The Longhorns have the potential to improve at the plate this season, as several promising new players are expected to join returning key veterans in the everyday lineup.  

One of the players that will be counted on most heavily is catcher Jacob Felts. The junior is poised for a big season after starting every game behind the plate for last season, when he often batted in the cleanup slot and recorded a .282 batting average with eight doubles and 21 RBIs.

Another key player for the Longhorns will be freshman shortstop CJ Hinojosa, who could start immediately after being ranked as the nation’s No. 32 prospect by Perfect Game. Despite high expectations to produce early on, Hinojosa is confident that he will be up for the task.

“I don’t feel any pressure,” Hinojosa said. “It’s the same game that I have played since I was 3-and-a-half years old. So I’m just coming out here and having fun with it. You know, this has been a dream of mine ever since I was a kid to come and play at the University of Texas and now I get the chance. I’m going to take every advantage I get.”

Joining Hinojosa in the infield will be a number of holdovers from last year’s squad. Junior Erich Weiss, who will play third base, was the team’s leading hitter last season with a .350 batting average, and he recorded five home runs and 38 RBIs.

Also returning are sophomore second baseman Brooks Marlow, who hit a pair of home runs and drove in 29 base runners last season, and junior first baseman Alex Silver, who batted .267 with 19 RBIs in 2012. Converted shortstop Codey McElroy could also see time at first base in 2013.

Leadoff hitter Mark Payton will lead the outfield this season after a productive campaign last year. The junior was second among regulars with a .322 batting average, and he hit five home runs to go along with eight stolen bases.

Sophomore Taylor Stell could see a spike in playing time after batting .333 with six stolen bases in 25 games in 2012. Also expected to make an impact in the outfield will be junior Cohl Walla, who missed all of last season with an ACL tear. Walla will look to return to the level of production of his freshman year, when he hit .316 with eight home runs and 40 RBIs en route to earning Baseball America Freshman All-American second team honors.

While many of the Longhorns remember last season’s disappointments, the players are happy to turn the page and begin a new season.

“It’s always in the back of your mind how last year ended, and the bad taste in your mouth that you want to get rid of as soon as that first game starts,” Silver said. “I feel for the most of us, it’s in the back of our minds, but it’s not something that we dwell on or think about a lot. It’s a new season. It’s a new opportunity and we want to take advantage of it.”

The Longhorns are eager to show they have improved since last season’s shortcomings and a productive season from the batting order will go a long way in proving this.

Men's Baseball

Corey Knebel prepares to hurl a pitch against California last weekend. Corey Knebel fanned six of the seven batters he faced in two innings to earn his sixth save of the season and the 25th of his career.

Photo Credit: Pu Ying Huang | Daily Texan Staff

Coming into Thursday, it had been nearly a month between Nathan Thornhill’s last two wins — victories over Rice and California. But, thanks to an offense that went from nonexistent to lethargic in the fifth inning, the sophomore picked up victories in consecutive starts for the first time this season after beating the Golden Bears last week and the Red Raiders last night.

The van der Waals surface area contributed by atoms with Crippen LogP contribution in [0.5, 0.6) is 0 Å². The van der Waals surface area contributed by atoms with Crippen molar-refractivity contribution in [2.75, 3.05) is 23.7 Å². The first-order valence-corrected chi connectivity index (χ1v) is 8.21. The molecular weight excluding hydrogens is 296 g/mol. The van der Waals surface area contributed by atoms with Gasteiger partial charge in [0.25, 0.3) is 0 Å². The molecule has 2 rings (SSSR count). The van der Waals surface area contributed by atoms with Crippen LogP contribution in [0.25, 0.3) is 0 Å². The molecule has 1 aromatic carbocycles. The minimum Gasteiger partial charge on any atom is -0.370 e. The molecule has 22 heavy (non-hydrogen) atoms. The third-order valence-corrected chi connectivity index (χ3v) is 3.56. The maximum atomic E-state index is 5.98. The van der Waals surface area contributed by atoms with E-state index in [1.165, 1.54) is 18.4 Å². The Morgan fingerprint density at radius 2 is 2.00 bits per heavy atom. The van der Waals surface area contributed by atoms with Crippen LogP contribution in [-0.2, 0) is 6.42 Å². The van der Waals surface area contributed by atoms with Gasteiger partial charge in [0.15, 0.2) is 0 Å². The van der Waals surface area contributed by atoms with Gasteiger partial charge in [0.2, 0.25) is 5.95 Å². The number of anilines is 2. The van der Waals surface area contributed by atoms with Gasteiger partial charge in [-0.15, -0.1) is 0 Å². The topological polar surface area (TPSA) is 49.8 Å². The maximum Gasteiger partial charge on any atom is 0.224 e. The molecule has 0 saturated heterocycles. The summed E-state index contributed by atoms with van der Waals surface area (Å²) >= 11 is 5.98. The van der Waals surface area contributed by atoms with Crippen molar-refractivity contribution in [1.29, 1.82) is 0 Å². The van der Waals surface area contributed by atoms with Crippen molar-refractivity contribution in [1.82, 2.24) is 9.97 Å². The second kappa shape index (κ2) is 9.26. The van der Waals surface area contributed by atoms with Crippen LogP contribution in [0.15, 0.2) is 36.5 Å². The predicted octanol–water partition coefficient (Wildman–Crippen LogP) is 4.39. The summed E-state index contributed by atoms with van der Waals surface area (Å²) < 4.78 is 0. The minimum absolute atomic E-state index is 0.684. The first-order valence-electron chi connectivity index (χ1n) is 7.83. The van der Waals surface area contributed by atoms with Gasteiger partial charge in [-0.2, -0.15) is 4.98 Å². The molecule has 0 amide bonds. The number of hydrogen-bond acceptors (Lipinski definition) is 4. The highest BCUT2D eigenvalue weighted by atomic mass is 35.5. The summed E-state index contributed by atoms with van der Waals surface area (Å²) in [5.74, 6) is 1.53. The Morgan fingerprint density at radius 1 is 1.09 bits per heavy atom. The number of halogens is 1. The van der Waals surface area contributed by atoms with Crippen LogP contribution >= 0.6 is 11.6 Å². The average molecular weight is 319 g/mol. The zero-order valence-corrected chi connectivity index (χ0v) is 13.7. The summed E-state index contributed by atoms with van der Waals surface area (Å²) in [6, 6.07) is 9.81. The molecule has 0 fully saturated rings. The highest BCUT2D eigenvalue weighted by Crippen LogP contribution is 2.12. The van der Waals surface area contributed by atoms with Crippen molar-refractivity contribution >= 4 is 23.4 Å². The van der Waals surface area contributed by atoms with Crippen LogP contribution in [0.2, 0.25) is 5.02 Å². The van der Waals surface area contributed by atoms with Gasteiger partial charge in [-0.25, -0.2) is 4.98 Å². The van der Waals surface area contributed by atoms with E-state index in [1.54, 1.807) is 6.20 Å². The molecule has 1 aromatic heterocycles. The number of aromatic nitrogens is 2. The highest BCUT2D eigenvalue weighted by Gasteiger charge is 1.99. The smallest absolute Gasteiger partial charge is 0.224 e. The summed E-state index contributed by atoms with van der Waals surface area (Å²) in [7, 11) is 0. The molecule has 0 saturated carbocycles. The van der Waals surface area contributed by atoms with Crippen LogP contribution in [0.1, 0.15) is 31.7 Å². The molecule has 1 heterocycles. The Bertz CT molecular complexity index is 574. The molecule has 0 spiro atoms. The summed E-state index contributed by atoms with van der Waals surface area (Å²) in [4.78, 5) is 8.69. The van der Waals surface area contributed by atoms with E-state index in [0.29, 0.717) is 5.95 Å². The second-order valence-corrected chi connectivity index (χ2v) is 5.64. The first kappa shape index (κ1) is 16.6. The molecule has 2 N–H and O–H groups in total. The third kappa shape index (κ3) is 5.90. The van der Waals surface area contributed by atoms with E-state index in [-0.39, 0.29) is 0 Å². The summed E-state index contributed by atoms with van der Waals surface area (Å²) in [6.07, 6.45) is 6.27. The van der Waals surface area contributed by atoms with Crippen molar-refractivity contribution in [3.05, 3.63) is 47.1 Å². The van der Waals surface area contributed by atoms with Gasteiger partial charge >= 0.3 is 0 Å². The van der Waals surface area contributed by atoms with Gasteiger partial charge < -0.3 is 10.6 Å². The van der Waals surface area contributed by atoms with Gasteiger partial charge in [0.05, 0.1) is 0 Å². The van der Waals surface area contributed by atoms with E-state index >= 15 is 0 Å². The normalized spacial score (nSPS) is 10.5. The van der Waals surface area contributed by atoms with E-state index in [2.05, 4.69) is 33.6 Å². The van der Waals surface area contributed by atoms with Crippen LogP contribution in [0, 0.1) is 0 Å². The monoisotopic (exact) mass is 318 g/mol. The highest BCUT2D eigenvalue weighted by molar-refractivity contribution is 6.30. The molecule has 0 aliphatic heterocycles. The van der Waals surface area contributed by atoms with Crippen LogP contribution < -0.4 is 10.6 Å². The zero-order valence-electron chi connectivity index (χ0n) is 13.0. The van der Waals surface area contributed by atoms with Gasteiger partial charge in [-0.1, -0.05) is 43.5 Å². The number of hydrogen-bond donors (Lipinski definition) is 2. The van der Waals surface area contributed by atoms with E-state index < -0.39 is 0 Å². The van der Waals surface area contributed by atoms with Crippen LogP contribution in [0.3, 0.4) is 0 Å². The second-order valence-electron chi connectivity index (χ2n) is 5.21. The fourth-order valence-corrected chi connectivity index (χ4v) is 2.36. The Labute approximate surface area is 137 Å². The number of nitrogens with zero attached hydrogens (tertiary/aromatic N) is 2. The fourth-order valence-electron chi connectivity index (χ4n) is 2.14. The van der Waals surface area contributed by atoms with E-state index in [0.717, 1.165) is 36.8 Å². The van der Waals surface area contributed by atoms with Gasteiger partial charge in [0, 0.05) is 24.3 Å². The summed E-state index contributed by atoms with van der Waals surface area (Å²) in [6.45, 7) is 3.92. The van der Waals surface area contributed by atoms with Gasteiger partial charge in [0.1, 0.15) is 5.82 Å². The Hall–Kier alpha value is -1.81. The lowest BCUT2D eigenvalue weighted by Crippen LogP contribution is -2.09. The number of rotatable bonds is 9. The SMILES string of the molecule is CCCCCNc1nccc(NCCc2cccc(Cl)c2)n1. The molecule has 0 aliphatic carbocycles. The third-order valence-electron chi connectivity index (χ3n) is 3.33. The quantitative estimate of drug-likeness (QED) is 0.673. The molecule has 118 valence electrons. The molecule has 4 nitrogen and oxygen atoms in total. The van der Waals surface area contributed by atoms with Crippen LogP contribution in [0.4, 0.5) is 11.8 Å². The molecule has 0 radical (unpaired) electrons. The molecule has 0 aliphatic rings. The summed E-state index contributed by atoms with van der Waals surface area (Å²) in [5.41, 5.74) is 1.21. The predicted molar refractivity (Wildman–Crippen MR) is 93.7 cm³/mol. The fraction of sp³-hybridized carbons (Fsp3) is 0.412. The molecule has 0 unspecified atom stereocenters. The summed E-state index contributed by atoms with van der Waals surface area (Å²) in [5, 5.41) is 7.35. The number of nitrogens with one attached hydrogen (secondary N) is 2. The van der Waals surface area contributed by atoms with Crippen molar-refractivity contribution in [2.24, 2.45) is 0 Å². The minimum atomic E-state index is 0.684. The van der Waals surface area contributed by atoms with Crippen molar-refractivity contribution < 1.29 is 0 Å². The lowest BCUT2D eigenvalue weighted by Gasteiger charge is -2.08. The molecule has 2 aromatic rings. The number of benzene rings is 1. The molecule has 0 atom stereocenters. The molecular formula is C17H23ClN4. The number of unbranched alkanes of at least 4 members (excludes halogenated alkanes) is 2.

Each of the first 13 Longhorn hitters were retired by Texas Tech starting pitcher, sophomore Trey Masek, but the Texas lineup bounced back in a big way. After more than four innings of offensive futility, the Longhorns put 12 of their next 15 batters on base and held a 6-3 lead after the sixth inning, despite trailing 1-0 after the fifth inning. Thornhill gave up a three-run homerun in the fifth inning, but was good enough to improve to 4-2 on the year as No. 25 Texas (16-11, 6-1) took down Texas Tech (17-14, 2-8) 7-4 in Lubbock Thurdsay night.

Freshman second baseman Brooks Marlow’s one-out walk in the fifth inning broke up Masek’s perfect game campaign and freshman designated hitter Taylor Stell’s RBI single later in the frame broke up Masek’s no-hit and shutout bids. Later in the fifth inning, senior shortstop Jordan Etier drew a bases-loaded, four-pitch walk to give the Longhorns their first lead at 2-1.

The Red Raiders took that lead right back by capitalizing on a triple from junior second baseman and leadoff hitter Jamodrick McGruder and an intentional walk drawn by junior center fielder Barrett Barnes. Another junior, first baseman Scott LeJune, deposited a 1-2 changeup from Thornhill over the right-field wall for a three-run homerun, giving Texas Tech a 4-2 advantage.

Another lead change took place in the top of the sixth inning when sophomore right fielder Mark Payton led the frame off with a walk.

“When you walk leadoff guys, and when you walk guys, they usually score,” Red Raider associate head coach Tim Tadlock said. “Leadoff guys usually score. [Texas has] a history of being real good of getting guys over and getting guys in and that’s what they did today.”

Sophomore third baseman Erich Weiss followed with an infield single while freshman left fielder Collin Shaw laid down a sacrifice bunt that moved Weiss and Payton to second and third base. Freshman second baseman Brooks Marlow took advantage of the runners in scoring position, delivering a two-run single that tied the game at 4-4. Then, sophomore first baseman Alex Silver and Stell each hit RBI doubles that gave the Longhorns a 6-4 lead that they would not surrender.

Thornhill allowed five hits and four runs over six innings of work, with four of those five hits being of the extra-base variety. A pair of third-inning doubles allowed Texas Tech to score its first run before the three-run bomb in the fifth. After junior Hoby Milner tossed a scoreless seventh inning, Corey Knebel came in to seal the Longhorns victory.

Knebel gave up a two-out single in the ninth inning, but that was the only baserunner the Red Raiders had in the final two frames as the All-American sophomore closer lowered his ERA from 1.08 to 1.00.